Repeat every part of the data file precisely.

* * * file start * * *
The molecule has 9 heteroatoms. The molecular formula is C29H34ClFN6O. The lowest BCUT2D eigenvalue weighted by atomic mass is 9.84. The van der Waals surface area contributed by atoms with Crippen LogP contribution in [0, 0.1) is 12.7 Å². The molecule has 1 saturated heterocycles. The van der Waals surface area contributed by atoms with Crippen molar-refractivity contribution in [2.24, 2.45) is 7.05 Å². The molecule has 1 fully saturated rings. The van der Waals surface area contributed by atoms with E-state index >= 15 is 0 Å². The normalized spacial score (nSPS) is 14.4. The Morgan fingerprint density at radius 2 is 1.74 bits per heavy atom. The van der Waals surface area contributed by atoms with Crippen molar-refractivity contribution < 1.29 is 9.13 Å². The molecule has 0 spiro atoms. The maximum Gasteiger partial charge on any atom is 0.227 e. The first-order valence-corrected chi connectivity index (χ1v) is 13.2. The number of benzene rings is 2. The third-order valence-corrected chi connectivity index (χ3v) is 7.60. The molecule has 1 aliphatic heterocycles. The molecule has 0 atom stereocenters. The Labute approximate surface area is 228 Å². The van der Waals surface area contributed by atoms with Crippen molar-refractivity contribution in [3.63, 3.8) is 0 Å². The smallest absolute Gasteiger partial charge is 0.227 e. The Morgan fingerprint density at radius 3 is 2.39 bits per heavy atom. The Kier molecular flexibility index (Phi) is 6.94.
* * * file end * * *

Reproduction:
The molecule has 9 heteroatoms. The molecular formula is C29H34ClFN6O. The lowest BCUT2D eigenvalue weighted by atomic mass is 9.84. The van der Waals surface area contributed by atoms with Crippen LogP contribution in [0, 0.1) is 12.7 Å². The molecule has 1 saturated heterocycles. The van der Waals surface area contributed by atoms with Crippen molar-refractivity contribution in [2.24, 2.45) is 7.05 Å². The molecule has 1 fully saturated rings. The van der Waals surface area contributed by atoms with E-state index >= 15 is 0 Å². The normalized spacial score (nSPS) is 14.4. The Morgan fingerprint density at radius 2 is 1.74 bits per heavy atom. The van der Waals surface area contributed by atoms with Crippen molar-refractivity contribution < 1.29 is 9.13 Å². The molecule has 0 spiro atoms. The maximum Gasteiger partial charge on any atom is 0.227 e. The first-order valence-corrected chi connectivity index (χ1v) is 13.2. The number of benzene rings is 2. The third-order valence-corrected chi connectivity index (χ3v) is 7.60. The molecule has 1 aliphatic heterocycles. The molecule has 0 atom stereocenters. The Labute approximate surface area is 228 Å². The van der Waals surface area contributed by atoms with Crippen molar-refractivity contribution in [3.63, 3.8) is 0 Å². The smallest absolute Gasteiger partial charge is 0.227 e. The Morgan fingerprint density at radius 3 is 2.39 bits per heavy atom. The Kier molecular flexibility index (Phi) is 6.94.